ROSEVILLE MAYOR'S CASE SAID ON TRACK 
OFFICIAL SAYS HIS ELECTION WON'T HINDER PROSECUTION
MARISA AGHA, Saint Paul Pioneer Press
November 12, 2002

White Bear Lake city prosecutor Doug Meslow said his election to the Minnesota Legislature isn't likely to hamper his prosecution of Roseville Mayor John Kysylyczyn, accused of official misconduct.

But the prosecution and defense may duke it out Wednesday over the scheduling of the next hearing, believed to be a pivotal one in the case. While Meslow would like the second hearing to take place before his work at the Capitol begins Jan. 7, the mayor's attorney was not ready to commit to a date Monday.

The mayor's first court appearance is set for 8:15 a.m. Wednesday at the Maplewood courthouse, 2785 White Bear Ave. At that time, Kysylyczyn may formally hear the charges.

During that hearing, Meslow plans to ask a judge to decide whether the attorney-client privilege applies to former Roseville City Attorney Joel Jamnik, a potential witness in Kysylyczyn's criminal trial. At issue is how Jamnik advised the mayor to vote on the payment of his own legal bills, incurred from an earlier investigation.

"The answer to that question dramatically changes the preparation for both sides in the case," Meslow said. "I think Jamnik's statement will likely decide the case."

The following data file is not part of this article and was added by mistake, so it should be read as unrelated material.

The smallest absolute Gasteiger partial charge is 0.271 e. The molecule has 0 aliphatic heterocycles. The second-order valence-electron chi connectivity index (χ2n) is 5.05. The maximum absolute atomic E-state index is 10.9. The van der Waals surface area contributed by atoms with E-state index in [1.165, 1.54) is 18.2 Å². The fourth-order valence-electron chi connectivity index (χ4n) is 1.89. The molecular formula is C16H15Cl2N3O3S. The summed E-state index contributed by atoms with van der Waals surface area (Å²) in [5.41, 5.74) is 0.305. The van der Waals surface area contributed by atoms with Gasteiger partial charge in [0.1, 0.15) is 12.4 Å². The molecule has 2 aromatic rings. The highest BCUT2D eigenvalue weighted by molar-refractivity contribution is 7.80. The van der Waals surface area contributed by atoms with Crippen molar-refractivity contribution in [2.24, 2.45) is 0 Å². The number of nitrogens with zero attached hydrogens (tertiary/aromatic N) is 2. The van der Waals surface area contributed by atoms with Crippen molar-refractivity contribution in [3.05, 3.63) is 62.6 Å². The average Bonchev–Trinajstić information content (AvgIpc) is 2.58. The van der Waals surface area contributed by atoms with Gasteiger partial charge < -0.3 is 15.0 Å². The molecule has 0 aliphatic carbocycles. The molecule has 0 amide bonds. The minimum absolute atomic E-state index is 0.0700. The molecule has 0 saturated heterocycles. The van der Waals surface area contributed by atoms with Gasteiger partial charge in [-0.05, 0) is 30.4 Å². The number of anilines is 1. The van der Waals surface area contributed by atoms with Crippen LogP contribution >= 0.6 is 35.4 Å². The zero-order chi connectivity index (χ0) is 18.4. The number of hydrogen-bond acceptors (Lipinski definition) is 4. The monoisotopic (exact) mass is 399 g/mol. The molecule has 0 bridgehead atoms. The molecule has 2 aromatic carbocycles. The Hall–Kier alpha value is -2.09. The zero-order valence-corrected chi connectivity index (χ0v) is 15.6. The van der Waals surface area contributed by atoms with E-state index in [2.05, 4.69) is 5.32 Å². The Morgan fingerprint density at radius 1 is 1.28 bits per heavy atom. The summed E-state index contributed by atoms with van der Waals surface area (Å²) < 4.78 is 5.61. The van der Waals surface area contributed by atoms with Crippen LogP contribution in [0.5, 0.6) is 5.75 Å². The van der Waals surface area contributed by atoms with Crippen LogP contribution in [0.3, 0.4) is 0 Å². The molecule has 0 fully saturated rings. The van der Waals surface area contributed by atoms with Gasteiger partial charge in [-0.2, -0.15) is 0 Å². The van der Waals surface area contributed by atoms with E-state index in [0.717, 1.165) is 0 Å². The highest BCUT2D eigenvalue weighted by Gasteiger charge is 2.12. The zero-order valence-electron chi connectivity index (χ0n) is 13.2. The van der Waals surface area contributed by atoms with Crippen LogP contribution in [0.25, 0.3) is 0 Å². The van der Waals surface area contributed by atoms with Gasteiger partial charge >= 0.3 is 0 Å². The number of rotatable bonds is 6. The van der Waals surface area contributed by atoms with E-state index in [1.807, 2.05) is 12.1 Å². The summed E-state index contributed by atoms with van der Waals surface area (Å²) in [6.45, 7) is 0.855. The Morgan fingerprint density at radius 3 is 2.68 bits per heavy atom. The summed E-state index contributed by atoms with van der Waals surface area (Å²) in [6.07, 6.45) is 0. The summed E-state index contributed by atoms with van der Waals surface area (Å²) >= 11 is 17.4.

The attorney-client privilege protects the confidentiality of discussions between a client and his or her attorney. Jamnik and Kysylyczyn declined to answer investigators' questions about their discussions, according to the criminal complaint.

Also at that second hearing, Richard Kyle, Kysylyczyn's attorney, said he plans to ask the judge to dismiss the case.

While Meslow said that he has asked Kyle to agree to Dec. 18 or Jan. 3 for the next court date, Kyle said they will have to figure it out Wednesday.

In September, Meslow charged Kysylyczyn, 30, with criminal conflict of interest and misconduct by a public officer for voting in June to pay his own legal bills.

Each gross misdemeanor charge carries a maximum sentence of one year in jail and a $3,000 fine.

Meslow plans to continue as the lead prosecutor in the matter, but said his law partner, Robb Olson, will take the reins when the legislative session conflicts with court hearings.

Meslow, a Republican, will step into the House 53B seat being vacated by the retiring Harry Mares.

"Just because I'm so deep into it, I'll make an extra effort to try and take the primary role," Meslow said Monday.

Meslow inherited the investigation from the law firm that acts as Roseville's city prosecutor after that firm said it would have a conflict of interest in the matter.

The investigation was based on a citizen's complaint.

Meslow's election to the House requires him to resign from the White Bear school board. The board will then appoint someone to complete the last year of Meslow's term.

Marisa Agha, who covers north suburban Ramsey County, can be reached at magha@ pioneerpress.com or (651) 228-2109.

2002 St. Paul Pioneer Press and wire service sources. All Rights Reserved.
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